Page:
OK, so back to the evening course that I’d wanted to take but never did.
The idea was that our professor would teach us about an era or maybe just a decade, like the 1920’s, by surveying what was happening at the time across very different parts of human society — literature, art, theatre, music, math, science, economics and current affairs.
We would examine the movements or themes or influences that ran across different disciplines. We would learn how what was happening in the arts might mirror or even influence what was happening in science, for example. Usually, it’s the other way ’round – we look to art to tell us what’s happening to the world. But our mad professor hinted at all sorts of patterns and connections that are lesser known or noticed. What did Stravinsky’s symphonies have in common with developments in mathematics? I have no idea. But our professor talked of this evening course where I might go to find out.
If you are a regular Panic Station reader you won’t be suprised that I was excited about such a course. I’m interested in the connection between things. I like variety and I want to know about how lots of seemingly not-connected-things connect. I want to know about these connections and I want this variety more than I want to know a lot about any one subject.
Am sure someone said something bad about this condition – something about being a jack of all trades, but master of none.
- The Chinese put it differently – “equipped with knives all over, but none is sharp”
- The Iraqi’s say “the one who knows seven professions but is so unlucky” (probably more elegant in Arabic)
- In Uruguay there’s “he who embraces too much, has a weak grasp”
- In Spain, “knows about everything, understands nothing”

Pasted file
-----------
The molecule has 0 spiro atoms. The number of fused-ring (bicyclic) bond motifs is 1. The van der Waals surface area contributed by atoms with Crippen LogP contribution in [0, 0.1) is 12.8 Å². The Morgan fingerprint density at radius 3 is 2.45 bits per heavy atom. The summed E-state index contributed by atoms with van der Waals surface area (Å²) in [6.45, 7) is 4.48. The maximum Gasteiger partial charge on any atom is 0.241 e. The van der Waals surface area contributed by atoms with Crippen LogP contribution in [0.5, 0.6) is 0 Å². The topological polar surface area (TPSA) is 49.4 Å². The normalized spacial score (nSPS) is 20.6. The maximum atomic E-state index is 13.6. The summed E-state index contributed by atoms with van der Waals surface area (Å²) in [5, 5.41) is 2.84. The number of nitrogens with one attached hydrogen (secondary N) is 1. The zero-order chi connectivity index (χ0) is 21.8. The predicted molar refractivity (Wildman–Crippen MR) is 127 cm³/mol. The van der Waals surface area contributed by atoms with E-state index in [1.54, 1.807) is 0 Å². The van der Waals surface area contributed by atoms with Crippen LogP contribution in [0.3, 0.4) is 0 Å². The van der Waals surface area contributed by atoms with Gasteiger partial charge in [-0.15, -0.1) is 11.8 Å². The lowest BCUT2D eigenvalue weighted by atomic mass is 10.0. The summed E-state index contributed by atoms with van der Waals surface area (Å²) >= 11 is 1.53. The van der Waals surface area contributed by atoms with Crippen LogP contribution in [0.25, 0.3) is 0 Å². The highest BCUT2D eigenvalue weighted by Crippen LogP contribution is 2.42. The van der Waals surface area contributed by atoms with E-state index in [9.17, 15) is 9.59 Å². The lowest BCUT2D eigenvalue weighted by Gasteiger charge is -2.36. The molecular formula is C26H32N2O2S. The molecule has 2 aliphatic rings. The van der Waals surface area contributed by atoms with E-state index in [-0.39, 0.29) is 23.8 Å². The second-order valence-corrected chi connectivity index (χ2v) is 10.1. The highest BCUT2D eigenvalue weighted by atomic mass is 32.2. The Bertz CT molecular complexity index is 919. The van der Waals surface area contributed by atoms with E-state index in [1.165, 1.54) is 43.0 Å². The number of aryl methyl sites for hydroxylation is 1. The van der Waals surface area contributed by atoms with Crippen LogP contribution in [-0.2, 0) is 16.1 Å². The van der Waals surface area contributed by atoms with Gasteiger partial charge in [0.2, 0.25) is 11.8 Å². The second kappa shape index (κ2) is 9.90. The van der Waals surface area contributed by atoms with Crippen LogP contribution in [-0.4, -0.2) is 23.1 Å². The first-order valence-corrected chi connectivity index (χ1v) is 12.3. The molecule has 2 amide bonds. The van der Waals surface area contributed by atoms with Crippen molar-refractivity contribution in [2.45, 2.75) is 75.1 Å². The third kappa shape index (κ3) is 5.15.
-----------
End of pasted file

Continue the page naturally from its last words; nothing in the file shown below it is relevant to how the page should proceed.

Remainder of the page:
- Or in Thailand, “Know like a duck” (what??)
Back to that digressing professor and his course … I’m not sure what the class would’ve been called. A cultural history perhaps? Apparently not, since that tends to involve studying customs and rituals. Maybe a social history? But that too means something more specific … the study of ordinary lives.
Beyond learning about the inter-dependence of art and music and law and science, the other reason I wanted to take the course is because there are certain historical and cultural ideas that I simply do not get. And the mad professor is exactly the sort of person who would have explained them well. He never pulled a “dinner table lecture”.
Dinner table lecturing is what one of my college professors used to do to us. He was our economic history professor. We were learning about the slave trade. What we read and discussed was very interesting, but listening to him was not.
It wasn’t interesting because he didn’t explain anything. He lectured like he might talk at a dinner table full of peers whom he was trying to impress. He alluded to big ideas with formal labels and built complex arguments for and against them, rather than remembering that we had no idea what he was talking about.
However much he digressed, our mad psychology professor would never do that! He was like a kind and patient grandfather. He shed light on things with stories and examples and he kept going until he could see that we could see what he meant.
And in addition to more information about his car accident, one of the things I had wanted the kind, patient professor to answer was this …
WHAT THE HECK IS POSTMODERNISM?
It’s something I’ve never really understood. And once a concept defies you, it annoyingly pops up all over the place. Hardly a week goes by when I don’t run into a reference to, but never an explanation of, the postmodern world.
These very words are tossed into book clubs, movie reviews, random stuff I read … they can even make the nightly news. Which says to me, that I am alone in the world in not really understanding what a postmodernist one is.
In an age of Google, you may ask why don’t just look it up.
Well I have and I do.
But a satisfyingly, straight-forward answer never crops up. I just get more and more confused by this very abstract idea.
What does this have to do with Madonna’s “Material Girl”? Not a lot, except that it’s the opposite of being abstract and I thought if I labelled these posts, “What the heck is postmodermism – part I, II and III” you might feel the same way as I do about the question and prefer not to get into the whole postmodern debate. Which is what I am about to do — just this one last time.